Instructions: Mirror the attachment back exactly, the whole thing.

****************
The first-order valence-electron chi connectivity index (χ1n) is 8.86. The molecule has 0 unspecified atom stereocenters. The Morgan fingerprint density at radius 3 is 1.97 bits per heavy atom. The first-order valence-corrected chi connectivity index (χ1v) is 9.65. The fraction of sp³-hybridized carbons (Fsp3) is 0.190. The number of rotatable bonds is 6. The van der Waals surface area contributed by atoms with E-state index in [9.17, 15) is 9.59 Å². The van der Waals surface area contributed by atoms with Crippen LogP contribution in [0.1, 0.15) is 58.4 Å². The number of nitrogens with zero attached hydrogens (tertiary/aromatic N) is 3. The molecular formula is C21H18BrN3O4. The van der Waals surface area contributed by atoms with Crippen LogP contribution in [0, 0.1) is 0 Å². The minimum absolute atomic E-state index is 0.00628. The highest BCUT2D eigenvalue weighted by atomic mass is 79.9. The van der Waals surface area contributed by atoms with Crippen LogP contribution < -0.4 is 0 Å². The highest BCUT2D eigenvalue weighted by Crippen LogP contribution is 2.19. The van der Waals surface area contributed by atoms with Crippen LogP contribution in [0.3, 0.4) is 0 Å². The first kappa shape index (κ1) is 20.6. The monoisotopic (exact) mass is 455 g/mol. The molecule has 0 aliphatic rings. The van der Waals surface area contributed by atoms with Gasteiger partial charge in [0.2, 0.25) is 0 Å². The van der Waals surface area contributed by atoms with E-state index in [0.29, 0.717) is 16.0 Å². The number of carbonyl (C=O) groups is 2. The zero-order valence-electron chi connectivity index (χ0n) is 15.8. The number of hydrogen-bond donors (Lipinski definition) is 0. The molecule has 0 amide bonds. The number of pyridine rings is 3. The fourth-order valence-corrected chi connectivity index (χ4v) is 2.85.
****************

The first-order valence-electron chi connectivity index (χ1n) is 8.86. The molecule has 0 unspecified atom stereocenters. The Morgan fingerprint density at radius 3 is 1.97 bits per heavy atom. The first-order valence-corrected chi connectivity index (χ1v) is 9.65. The fraction of sp³-hybridized carbons (Fsp3) is 0.190. The number of rotatable bonds is 6. The van der Waals surface area contributed by atoms with E-state index in [9.17, 15) is 9.59 Å². The van der Waals surface area contributed by atoms with Crippen LogP contribution in [0.1, 0.15) is 58.4 Å². The number of nitrogens with zero attached hydrogens (tertiary/aromatic N) is 3. The molecular formula is C21H18BrN3O4. The van der Waals surface area contributed by atoms with Crippen LogP contribution in [0, 0.1) is 0 Å². The minimum absolute atomic E-state index is 0.00628. The highest BCUT2D eigenvalue weighted by atomic mass is 79.9. The van der Waals surface area contributed by atoms with Crippen LogP contribution < -0.4 is 0 Å². The highest BCUT2D eigenvalue weighted by Crippen LogP contribution is 2.19. The van der Waals surface area contributed by atoms with Crippen LogP contribution in [0.3, 0.4) is 0 Å². The first kappa shape index (κ1) is 20.6. The monoisotopic (exact) mass is 455 g/mol. The molecule has 0 aliphatic rings. The van der Waals surface area contributed by atoms with Gasteiger partial charge in [0.2, 0.25) is 0 Å². The van der Waals surface area contributed by atoms with E-state index in [0.29, 0.717) is 16.0 Å². The number of carbonyl (C=O) groups is 2. The zero-order valence-electron chi connectivity index (χ0n) is 15.8. The number of hydrogen-bond donors (Lipinski definition) is 0. The molecule has 0 amide bonds. The number of pyridine rings is 3. The fourth-order valence-corrected chi connectivity index (χ4v) is 2.85.